A linear equation is an equation in which each variable appears only with an exponent of 1 and not in the denominator of a fraction nor in a radical.
For now, we will focus on linear equations of one variable. Every linear equation of one variable, , can be written in the form .
To solve an equation means to find ALL replacements for the variable that make the equation true. We typically solve linear equations by constructing a sequence of simpler, equivalent equations. At some point in this process, the solution becomes obvious.
Solve for :
Important note: At any step in the process above, it could be helpful to clear fractions by multiplying both sides of the equation by the LCM of all denominators.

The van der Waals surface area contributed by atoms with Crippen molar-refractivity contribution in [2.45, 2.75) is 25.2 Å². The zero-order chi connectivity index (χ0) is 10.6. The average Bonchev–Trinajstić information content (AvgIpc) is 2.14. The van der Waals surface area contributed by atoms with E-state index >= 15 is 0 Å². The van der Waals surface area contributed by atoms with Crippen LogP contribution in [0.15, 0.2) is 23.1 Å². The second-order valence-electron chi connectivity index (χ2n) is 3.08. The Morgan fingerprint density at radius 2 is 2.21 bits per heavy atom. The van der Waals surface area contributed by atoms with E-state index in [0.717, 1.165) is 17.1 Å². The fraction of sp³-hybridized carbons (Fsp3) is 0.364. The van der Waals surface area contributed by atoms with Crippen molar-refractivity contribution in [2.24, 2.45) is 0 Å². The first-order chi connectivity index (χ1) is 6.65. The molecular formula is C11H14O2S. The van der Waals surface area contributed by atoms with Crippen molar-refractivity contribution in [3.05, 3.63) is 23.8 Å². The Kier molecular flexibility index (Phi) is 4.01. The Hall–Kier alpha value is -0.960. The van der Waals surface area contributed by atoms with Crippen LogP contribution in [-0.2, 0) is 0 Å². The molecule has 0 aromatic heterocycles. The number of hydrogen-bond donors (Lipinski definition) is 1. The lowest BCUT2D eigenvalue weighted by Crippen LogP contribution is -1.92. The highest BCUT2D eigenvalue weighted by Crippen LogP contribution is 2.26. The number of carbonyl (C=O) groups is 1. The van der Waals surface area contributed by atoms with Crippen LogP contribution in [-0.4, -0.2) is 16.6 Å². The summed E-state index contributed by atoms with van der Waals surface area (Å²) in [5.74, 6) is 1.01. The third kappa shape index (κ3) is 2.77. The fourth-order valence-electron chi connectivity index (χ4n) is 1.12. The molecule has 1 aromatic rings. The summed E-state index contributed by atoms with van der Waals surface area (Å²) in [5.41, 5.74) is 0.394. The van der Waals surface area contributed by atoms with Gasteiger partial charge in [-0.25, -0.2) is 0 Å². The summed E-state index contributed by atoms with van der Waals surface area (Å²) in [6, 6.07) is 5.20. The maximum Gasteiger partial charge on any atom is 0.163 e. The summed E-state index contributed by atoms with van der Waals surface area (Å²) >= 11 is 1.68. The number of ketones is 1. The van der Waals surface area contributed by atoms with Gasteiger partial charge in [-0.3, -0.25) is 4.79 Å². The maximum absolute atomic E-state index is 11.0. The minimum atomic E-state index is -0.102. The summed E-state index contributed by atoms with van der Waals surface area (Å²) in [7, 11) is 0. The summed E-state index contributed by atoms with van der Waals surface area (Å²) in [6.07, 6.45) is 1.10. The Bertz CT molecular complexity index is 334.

In mathematics, there is a well-known, very broad, four-step problem solving process:
Understand the problem.
Devise a plan.
Carry out the plan.
Steps 1 & 2 involve defining variables and translating words to equations. We'll do examples in class, but this sheet may help you with your translation skills.
When walking, Jose burns 96 calories per mile and Sara burns 64 calories per mile. One day the two of them walk a total of 7 miles. Let represent the number of miles walked by Sara.
a. Write an algebraic expression for the total number of calories burned by the two of them.
b. Together they burn a total of 505.6 calories. How far did each person walk?